• Single-stage wet digesters. Simpler and less expensive, these systems are limited by the capability of the organisms to handle the sudden change in pH that occurs during the reaction.
  • Dry fermenters. A subtype of single-stage digesters, dry fermenters use feedstocks in a solid state, can be handled via front-end loaders without needing additional water, and operate in two modes. In batch mode, all the materials are processed at once; in continuous mode, fresh waste is constantly added and the digested gas is constantly removed.
  • Two-stage digesters. More complex and expensive, two-stage digestion separates the acid-producing part of the digestion process to allow for more loading of gas from waste that contains lots of nitrogen. Feedstock is normally diluted with water to achieve the right amount of solids content.
Refining biogas

It’s worth noting that biogas is very similar to natural gas and can replace it in most applications. Depending on the type of feedstock used, biogas may need to be refined to remove moisture or hydrogen sulfide, which can corrode combustion equipment. According to Biogas Flares—State of the Art and Market Review (PDF) from the International Energy Agency, combustion temperatures should be kept to 850° to 1,200°F to avoid environmental hazards such as carbon monoxide, dioxins and furans, partially oxidized hydrocarbons, and nitrous oxide. Biogas can be further refined to biomethane by removing carbon dioxide, nitrogen, and oxygen in order to get it to pipeline-injection grade and sold as a pure fuel. The American Biogas Council hosts an interactive biogas processing chart that details the biogas refinement process. Biomethane is also more valuable than both natural gas or biogas due to having a higher direct heating value.

How to make the best choice
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Anaerobic digesters can be installed for many reasons and at many different facility types. First and foremost, it’s important to conduct a technical feasibility assessment to determine if anaerobic digestion is a good choice for your facility.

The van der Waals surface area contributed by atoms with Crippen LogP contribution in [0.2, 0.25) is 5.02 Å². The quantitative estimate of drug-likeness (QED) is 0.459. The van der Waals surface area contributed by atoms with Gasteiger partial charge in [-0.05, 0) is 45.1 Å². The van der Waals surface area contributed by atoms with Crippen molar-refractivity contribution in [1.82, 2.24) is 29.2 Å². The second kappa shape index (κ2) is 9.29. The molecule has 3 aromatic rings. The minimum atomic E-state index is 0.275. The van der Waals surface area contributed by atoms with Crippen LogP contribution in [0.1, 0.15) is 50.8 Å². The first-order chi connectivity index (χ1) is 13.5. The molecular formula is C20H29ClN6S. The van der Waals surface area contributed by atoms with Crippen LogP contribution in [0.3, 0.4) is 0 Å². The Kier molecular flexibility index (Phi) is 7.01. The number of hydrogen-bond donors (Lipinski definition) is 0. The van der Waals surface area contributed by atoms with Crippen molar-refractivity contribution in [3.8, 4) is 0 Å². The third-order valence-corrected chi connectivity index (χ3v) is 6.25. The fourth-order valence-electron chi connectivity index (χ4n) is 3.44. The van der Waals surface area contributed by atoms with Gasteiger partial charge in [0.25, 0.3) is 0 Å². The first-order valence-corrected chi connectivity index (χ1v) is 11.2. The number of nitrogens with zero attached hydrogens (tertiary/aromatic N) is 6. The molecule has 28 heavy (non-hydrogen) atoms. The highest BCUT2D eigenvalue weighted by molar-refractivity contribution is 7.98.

Determine feedstock type. Even if a feedstock is known to be difficult to digest, it’s possible to add other feedstock types for codigestion, helping to stimulate the reaction. Additional feedstock types can be collected from nearby sources, such as food waste from restaurants or cafeterias, fats and oils from restaurant grease traps, and crop residues from farms. Fats and oils are known to be some of the best feedstocks for yielding the most biogas per volume of feedstock. Many dairy farms will add local food scraps to their manure to increase the amount of biogas produced (Figure 2). AgSTAR, a national partner organization of the US Environmental Protection Agency (EPA), provides assistance and resources for implementing biogas recovery across the US. Its informational sheet on Increasing Anaerobic Digestion Performance with Codigestion describes how to increase performance with codigestion.

Figure 2: Benefits of codigestion
Manure supplemented with feedstocks suitable for codigestion can produce much more methane than manure alone.
Benefits of codigestion

Determine size. Sizing requirements vary by application and digester type and depend on feedstock volume and frequency. Sending feedstock to a centralized anaerobic digestion facility can be more economical if close enough to feedstock production.

Ensure feedstock quality. Make sure your organic waste is separated from undesirables such as rocks, straw, and debris. Biogas is a good choice for farms that regularly collect manure. Whether it’s manure or other organic material, waste needs to be fresh because the older it is, the less energy it will contain upon digestion. Energy content varies widely across different kinds of organic waste feedstocks (Table 1).

Table 1: Feedstock energy content
A major benefit of anaerobic digestion is the wide range of feedstocks a digester can receive and process. Fats in particular are known to provide the most energy per feedstock ton.
Feedstock energy content

Assess temperature requirements. In cold climates, facilities may need to provide supplemental heat to drive the reaction. In warm climates, having digester covers exposed to sunlight can be a great option, although keep in mind specific temperature ranges should be maintained for the various digestion types.

Choose how to use the gas

Heating. Biogas can be used in boilers to produce hot water or steam, burned directly for process heat, and used in furnaces for space heating. Boilers are generally able to burn gas without cleaning the gas beforehand.

Electricity via cogeneration. Biogas recovery systems that generate electricity can provide an additional revenue stream for facility owners. In 2016, the EPA published Interconnection Guidelines for connecting biogas generation systems to the grid for the sale of electricity. The heat provided via cogeneration can also be fed back into the digesters to maintain process temperatures. Figure 3 depicts the cogeneration process, where both heat and electricity are recovered from the biogas. See also the Distributed Generation Technologies page, Microturbines, Fuel Cells, and Stirling Engines.